COMMENTARY

AREDS2: Insights Into Optimal Supplements for AMD

Charles C. Wykoff, MD, PhD

Disclosures

May 20, 2013

In This Article

Clinical Recommendations

The AREDS trials are large, well controlled, and statistically impressive. AREDS1 provided level 1 evidence demonstrating the benefit of specific supplements for reducing the risk for advanced AMD in a specific patient population. AREDS2 expanded on these findings, enrolled only high-risk AMD eyes, and demonstrated that such patients should not use beta-carotene supplements and should replace this carotenoid with lutein and zeaxanthin.

As clinicians, we must remain thoughtful when prescribing supplements to our patients with AMD, for many reasons. First, the patients who benefited in AREDS1 and those enrolled in AREDS2 were specifically defined; the role of vitamin supplementation in earlier stages of AMD and in the primary prevention of AMD is unclear. Second, the dietary supplement industry in the United States is not as regulated as the pharmaceutical industry. The US Food and Drug Administration (FDA) regulates dietary supplements under a different set of regulations than those covering pharmaceuticals licensed for use as medications. The Dietary Supplement Health and Education Act of 1994 specifically states, "The manufacturer of a dietary supplement or dietary ingredient is responsible for ensuring that the product is safe before it is marketed." Third, many other factors contribute to a patient's risk for AMD; perhaps more than 80% of the risk for progression to advanced AMD is genetically determined.[11] Additional work is needed to identify, and more completely understand, all AMD risk factors and possible steps towards their modification.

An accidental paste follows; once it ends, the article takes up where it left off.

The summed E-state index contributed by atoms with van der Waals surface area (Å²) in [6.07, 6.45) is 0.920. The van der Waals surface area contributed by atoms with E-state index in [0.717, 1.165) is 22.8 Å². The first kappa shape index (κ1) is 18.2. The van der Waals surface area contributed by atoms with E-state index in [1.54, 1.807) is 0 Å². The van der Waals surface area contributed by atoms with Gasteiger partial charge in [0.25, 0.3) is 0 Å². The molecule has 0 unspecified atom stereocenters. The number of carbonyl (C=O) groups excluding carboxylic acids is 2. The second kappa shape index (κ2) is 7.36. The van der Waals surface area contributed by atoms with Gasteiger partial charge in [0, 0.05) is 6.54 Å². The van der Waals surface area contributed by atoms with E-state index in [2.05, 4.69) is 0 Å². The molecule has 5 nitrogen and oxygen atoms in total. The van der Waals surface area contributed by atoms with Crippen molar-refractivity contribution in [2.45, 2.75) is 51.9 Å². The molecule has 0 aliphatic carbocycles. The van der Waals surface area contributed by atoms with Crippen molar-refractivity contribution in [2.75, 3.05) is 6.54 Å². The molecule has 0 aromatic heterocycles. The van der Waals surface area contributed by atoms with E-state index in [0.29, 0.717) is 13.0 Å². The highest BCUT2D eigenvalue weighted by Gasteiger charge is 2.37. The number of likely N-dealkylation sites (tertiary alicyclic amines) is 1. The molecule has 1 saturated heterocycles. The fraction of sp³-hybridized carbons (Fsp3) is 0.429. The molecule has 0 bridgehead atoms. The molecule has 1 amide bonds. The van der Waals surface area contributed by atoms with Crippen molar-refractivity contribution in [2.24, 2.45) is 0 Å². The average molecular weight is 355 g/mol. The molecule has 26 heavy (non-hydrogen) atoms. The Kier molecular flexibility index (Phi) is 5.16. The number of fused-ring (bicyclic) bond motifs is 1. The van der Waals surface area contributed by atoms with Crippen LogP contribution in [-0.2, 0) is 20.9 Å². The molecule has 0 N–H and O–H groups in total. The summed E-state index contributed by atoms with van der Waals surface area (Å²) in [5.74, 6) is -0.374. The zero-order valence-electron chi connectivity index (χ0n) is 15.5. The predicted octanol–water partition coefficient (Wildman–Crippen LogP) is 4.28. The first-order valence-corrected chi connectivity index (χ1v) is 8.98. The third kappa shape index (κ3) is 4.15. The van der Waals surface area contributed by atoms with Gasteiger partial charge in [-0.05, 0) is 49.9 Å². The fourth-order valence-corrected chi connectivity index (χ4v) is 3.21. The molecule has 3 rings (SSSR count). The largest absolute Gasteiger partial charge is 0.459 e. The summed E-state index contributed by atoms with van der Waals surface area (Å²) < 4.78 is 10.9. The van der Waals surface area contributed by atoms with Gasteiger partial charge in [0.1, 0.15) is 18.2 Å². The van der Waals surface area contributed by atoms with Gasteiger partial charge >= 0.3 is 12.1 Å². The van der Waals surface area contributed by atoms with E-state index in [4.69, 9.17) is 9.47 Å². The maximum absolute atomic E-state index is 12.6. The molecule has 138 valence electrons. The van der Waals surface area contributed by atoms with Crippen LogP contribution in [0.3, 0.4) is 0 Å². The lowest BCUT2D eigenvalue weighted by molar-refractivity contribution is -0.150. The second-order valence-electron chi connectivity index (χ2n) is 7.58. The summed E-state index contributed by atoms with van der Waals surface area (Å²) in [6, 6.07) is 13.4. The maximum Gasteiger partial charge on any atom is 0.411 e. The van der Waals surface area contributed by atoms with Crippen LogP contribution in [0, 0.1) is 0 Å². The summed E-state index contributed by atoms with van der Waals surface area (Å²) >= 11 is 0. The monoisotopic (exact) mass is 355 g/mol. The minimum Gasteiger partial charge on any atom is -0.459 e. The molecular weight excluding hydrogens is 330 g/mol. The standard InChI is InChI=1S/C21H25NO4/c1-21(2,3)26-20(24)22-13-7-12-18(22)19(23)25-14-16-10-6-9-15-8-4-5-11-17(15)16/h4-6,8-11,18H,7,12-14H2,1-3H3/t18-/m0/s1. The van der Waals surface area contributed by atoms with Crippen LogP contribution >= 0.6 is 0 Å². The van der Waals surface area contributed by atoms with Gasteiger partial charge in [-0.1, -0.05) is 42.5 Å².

In summary, in appropriate patients at high risk for advanced AMD, specific supplements should be considered to reduce the risk for such progression. Patients who have ever smoked (and maybe all patients) should not take AREDS supplements with beta-carotene. Instead, the beta-carotene should be replaced with lutein and zeaxanthin. The final supplement combination recommended for all such patients at this time is 500 mg vitamin C, 400 IU vitamin E, 10 mg lutein, 2 mg zeaxanthin, 80 mg zinc, and 2 mg copper.

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